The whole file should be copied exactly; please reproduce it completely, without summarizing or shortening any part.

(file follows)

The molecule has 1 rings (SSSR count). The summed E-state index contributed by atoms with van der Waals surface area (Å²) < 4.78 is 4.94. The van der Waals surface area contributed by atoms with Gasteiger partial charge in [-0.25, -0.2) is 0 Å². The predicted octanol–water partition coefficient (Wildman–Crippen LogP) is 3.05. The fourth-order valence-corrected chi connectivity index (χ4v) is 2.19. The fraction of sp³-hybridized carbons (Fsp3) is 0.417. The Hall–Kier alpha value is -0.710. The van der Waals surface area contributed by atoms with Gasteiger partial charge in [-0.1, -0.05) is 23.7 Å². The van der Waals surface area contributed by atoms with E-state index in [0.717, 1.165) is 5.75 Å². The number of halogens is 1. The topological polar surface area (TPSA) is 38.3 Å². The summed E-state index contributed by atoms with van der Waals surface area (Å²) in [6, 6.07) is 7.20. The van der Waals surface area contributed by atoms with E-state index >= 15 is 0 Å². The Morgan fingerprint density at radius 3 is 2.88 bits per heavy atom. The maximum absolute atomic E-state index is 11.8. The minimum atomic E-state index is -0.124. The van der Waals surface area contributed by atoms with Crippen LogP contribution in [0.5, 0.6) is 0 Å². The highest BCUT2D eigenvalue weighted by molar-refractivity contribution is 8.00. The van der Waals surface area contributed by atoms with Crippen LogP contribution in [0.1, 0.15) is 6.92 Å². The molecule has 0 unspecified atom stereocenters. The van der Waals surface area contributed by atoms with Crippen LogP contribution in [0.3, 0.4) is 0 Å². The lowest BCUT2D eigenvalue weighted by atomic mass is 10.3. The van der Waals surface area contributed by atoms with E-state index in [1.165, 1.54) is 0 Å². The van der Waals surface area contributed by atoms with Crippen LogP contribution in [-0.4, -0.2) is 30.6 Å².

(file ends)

The molecule has 1 rings (SSSR count). The summed E-state index contributed by atoms with van der Waals surface area (Å²) < 4.78 is 4.94. The van der Waals surface area contributed by atoms with Gasteiger partial charge in [-0.25, -0.2) is 0 Å². The predicted octanol–water partition coefficient (Wildman–Crippen LogP) is 3.05. The fourth-order valence-corrected chi connectivity index (χ4v) is 2.19. The fraction of sp³-hybridized carbons (Fsp3) is 0.417. The Hall–Kier alpha value is -0.710. The van der Waals surface area contributed by atoms with Gasteiger partial charge in [-0.1, -0.05) is 23.7 Å². The van der Waals surface area contributed by atoms with E-state index in [0.717, 1.165) is 5.75 Å². The number of halogens is 1. The topological polar surface area (TPSA) is 38.3 Å². The summed E-state index contributed by atoms with van der Waals surface area (Å²) in [6, 6.07) is 7.20. The van der Waals surface area contributed by atoms with E-state index >= 15 is 0 Å². The Morgan fingerprint density at radius 3 is 2.88 bits per heavy atom. The maximum absolute atomic E-state index is 11.8. The minimum atomic E-state index is -0.124. The van der Waals surface area contributed by atoms with Crippen LogP contribution in [0.5, 0.6) is 0 Å². The highest BCUT2D eigenvalue weighted by molar-refractivity contribution is 8.00. The van der Waals surface area contributed by atoms with Crippen LogP contribution in [0.1, 0.15) is 6.92 Å². The molecule has 0 unspecified atom stereocenters. The van der Waals surface area contributed by atoms with Crippen LogP contribution in [0.3, 0.4) is 0 Å². The lowest BCUT2D eigenvalue weighted by atomic mass is 10.3. The van der Waals surface area contributed by atoms with E-state index in [1.165, 1.54) is 0 Å². The van der Waals surface area contributed by atoms with Crippen LogP contribution in [-0.4, -0.2) is 30.6 Å².